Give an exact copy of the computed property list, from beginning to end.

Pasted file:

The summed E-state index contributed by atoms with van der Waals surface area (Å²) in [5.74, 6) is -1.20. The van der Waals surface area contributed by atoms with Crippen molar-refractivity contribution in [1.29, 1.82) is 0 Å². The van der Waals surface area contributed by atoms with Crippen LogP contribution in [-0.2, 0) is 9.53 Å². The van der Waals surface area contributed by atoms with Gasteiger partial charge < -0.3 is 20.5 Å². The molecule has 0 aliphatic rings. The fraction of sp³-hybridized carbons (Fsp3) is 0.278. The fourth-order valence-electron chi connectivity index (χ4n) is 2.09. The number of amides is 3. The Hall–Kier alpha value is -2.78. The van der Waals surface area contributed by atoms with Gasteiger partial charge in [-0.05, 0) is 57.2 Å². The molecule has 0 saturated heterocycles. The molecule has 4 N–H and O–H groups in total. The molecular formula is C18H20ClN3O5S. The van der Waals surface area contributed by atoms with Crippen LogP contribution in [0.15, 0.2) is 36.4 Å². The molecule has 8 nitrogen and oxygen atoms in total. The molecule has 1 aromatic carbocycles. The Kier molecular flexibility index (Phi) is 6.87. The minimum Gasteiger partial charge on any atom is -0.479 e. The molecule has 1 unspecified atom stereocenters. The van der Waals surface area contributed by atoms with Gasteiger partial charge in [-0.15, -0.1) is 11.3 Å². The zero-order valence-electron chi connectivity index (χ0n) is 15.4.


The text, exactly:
The summed E-state index contributed by atoms with van der Waals surface area (Å²) in [5.74, 6) is -1.20. The van der Waals surface area contributed by atoms with Crippen molar-refractivity contribution in [1.29, 1.82) is 0 Å². The van der Waals surface area contributed by atoms with Crippen LogP contribution in [-0.2, 0) is 9.53 Å². The van der Waals surface area contributed by atoms with Gasteiger partial charge < -0.3 is 20.5 Å². The molecule has 0 aliphatic rings. The fraction of sp³-hybridized carbons (Fsp3) is 0.278. The fourth-order valence-electron chi connectivity index (χ4n) is 2.09. The number of amides is 3. The Hall–Kier alpha value is -2.78. The van der Waals surface area contributed by atoms with Gasteiger partial charge in [-0.05, 0) is 57.2 Å². The molecule has 0 saturated heterocycles. The molecule has 4 N–H and O–H groups in total. The molecular formula is C18H20ClN3O5S. The van der Waals surface area contributed by atoms with Crippen LogP contribution in [0.15, 0.2) is 36.4 Å². The molecule has 8 nitrogen and oxygen atoms in total. The molecule has 1 aromatic carbocycles. The Kier molecular flexibility index (Phi) is 6.87. The minimum Gasteiger partial charge on any atom is -0.479 e. The molecule has 1 unspecified atom stereocenters. The van der Waals surface area contributed by atoms with Gasteiger partial charge in [-0.15, -0.1) is 11.3 Å². The zero-order valence-electron chi connectivity index (χ0n) is 15.4.